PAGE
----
In 2009 I left my job as a Transport Manager and started the retraining process to become a Design Technology Teacher. I am now I am qualified, working in a South Wales secondary school and reflecting on the journey.
I didn’t leave my job because I didn’t like it, it was fast paced, cognitively challenging and always different. I left because I wanted something more and the training aspect of my job, in particular addressing literacy, numeracy and digital competency lead me to teaching. Initially I looked at adult education then I began to think about Design Technology, the subject I had loved in school and began to realise the impact it had on my learning and life. I already had higher education qualifications and found a fast track course which I could have completed a BSc Design Technology with QTS in 2 years. I decided on the 3 year option and glad I did because I found the first term at University overwhelming and I found it difficult to really know what tutors wanted.
To make this change, my family had to move 100 miles to Newport. We sold the house, the children left friends, my husband had to find a new job but my parents were here and they helped with child care. This childcare help gave me the opportunity to volunteer at local secondary schools and PRU so when it was a struggle I remembered not just everyone’s sacrifices but the overwhelming feeling of self-worth, enjoyment and happiness that the privilege of working with young people brings. The struggle also taught me a valuable teaching lesson, to be able to do well you need to know what is expected and then how to improve. I went from a low C in my first term to graduating with a 1st Class Hons. This struggle has impacted my learning I try and make sure I give exemplar work, a clear success criteria and of course very specific feedback when I teach so they have the same opportunity to put in the effort and succeed.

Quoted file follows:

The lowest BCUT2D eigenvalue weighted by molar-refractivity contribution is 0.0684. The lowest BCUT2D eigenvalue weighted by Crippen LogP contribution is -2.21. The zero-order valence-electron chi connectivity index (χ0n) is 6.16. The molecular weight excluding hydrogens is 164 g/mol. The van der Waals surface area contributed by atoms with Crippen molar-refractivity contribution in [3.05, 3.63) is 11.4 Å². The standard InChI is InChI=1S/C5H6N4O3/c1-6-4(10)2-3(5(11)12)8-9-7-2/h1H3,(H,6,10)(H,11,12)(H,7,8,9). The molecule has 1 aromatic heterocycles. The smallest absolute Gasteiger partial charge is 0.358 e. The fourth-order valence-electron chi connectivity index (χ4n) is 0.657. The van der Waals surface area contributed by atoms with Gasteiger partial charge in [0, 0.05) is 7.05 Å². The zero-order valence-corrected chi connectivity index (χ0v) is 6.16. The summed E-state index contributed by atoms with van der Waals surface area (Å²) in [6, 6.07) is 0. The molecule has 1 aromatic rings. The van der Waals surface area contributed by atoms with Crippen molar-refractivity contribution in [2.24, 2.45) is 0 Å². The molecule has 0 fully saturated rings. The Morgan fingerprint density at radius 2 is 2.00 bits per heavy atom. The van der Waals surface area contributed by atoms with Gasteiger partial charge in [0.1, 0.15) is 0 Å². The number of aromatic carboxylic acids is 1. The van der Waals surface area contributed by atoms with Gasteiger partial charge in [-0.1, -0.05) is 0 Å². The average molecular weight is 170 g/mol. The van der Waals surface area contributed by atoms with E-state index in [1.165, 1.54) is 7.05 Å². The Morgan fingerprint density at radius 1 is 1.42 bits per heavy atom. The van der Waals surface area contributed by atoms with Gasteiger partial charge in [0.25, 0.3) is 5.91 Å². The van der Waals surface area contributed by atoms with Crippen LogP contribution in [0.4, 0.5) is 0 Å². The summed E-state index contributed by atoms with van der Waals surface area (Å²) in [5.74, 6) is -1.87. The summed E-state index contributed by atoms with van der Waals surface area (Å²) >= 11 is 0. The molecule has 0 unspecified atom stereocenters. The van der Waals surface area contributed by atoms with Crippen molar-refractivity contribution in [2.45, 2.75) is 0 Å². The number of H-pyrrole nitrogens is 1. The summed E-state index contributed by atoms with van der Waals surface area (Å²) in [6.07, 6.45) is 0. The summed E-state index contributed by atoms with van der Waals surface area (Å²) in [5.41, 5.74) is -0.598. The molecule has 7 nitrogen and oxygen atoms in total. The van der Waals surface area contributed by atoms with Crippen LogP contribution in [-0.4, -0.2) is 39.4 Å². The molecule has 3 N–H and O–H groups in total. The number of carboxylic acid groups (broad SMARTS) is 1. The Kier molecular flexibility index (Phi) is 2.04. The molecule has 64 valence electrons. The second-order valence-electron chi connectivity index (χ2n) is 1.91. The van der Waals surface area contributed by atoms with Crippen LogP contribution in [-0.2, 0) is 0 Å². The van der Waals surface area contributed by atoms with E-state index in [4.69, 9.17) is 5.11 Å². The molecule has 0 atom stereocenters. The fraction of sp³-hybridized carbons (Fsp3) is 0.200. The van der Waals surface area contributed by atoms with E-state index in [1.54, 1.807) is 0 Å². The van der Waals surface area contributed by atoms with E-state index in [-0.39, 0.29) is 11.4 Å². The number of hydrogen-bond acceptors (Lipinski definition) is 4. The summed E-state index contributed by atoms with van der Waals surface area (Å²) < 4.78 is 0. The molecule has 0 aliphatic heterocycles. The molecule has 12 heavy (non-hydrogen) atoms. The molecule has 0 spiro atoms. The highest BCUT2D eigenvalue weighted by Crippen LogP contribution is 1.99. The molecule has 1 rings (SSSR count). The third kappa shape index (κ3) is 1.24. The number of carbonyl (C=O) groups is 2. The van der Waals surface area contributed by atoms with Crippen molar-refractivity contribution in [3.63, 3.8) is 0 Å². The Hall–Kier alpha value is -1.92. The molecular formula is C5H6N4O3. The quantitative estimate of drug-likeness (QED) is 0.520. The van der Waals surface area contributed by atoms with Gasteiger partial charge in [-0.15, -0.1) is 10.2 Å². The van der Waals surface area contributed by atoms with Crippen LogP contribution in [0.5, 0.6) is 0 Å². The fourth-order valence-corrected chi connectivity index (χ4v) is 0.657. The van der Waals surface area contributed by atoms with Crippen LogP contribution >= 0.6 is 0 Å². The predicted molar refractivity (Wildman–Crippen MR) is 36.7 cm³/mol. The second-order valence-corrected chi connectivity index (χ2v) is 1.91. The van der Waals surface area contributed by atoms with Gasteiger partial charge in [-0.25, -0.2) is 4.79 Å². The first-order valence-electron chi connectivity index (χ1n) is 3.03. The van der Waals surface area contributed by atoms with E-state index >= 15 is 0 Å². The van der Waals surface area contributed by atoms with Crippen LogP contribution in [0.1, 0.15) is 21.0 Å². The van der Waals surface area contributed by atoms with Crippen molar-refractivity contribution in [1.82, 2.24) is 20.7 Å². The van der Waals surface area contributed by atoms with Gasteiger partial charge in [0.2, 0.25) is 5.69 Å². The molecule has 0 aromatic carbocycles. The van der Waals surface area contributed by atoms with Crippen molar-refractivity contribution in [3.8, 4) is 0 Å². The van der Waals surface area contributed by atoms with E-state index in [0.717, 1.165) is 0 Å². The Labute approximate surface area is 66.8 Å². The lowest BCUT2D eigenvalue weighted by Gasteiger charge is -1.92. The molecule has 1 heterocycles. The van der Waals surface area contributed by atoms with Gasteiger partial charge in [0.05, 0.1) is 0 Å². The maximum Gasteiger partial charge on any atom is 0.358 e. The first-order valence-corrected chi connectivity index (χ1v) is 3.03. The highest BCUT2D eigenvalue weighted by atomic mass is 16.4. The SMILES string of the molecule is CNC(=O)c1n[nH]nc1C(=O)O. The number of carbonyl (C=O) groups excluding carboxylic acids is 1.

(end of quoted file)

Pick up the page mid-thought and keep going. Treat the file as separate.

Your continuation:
Teaching is hard, but so was my previous job. In fact anything you want to do well in is hard, because you are constantly striving to improve! The first few years have been very tough, it’s strange not being on the top of my game but like everything with practise it gets easier and you get better. I started teaching because I wanted to help pupils leave school with qualifications and skills and so when I didn’t get a job I felt shame. I then started long term supply, I was teaching but mainly outside of my subject area and felt disappointed. I had dreams! As the year went on and I developed relationships with pupils, listened to them and taught them I realised I was doing what I had set out to do. I was working hard, putting in extra hours, researching ideas late into the evening but I it was enjoyable – It had meaning!
It is hard being the mature newbie and is difficult not having a permanent job, I am far more aware of the stark contrast of being really good at my old job and my inadequacies in my new job. However, I think this makes me more driven to succeed I am aware of my weaknesses and am constantly looking at ways to improve. Unlike most jobs, the perk is you work with young people and no matter how stressful things get there is always that class, pupil, colleague or parent who can raise your spirits! Whether they just ‘get it’, love your subject, say thank you, they are proud of their achievements it makes it all the stress disappear.
This year I have mainly taught my subject and I truthfully can’t remember a time in my career where I have felt this fulfilled. Or in fact humbled, as what I feel about teaching is almost everyone you work with wants to improve things for the pupils. It is hard work and long hours because you feel compelled to go the extra mile. Not because you have to, because what you gain from seeing children learning, growing, getting help and around you people are doing the same. I still don’t have a permanent job, I have worked every year and each time the staff I work with wish it could be, regardless this is a good environment to work in!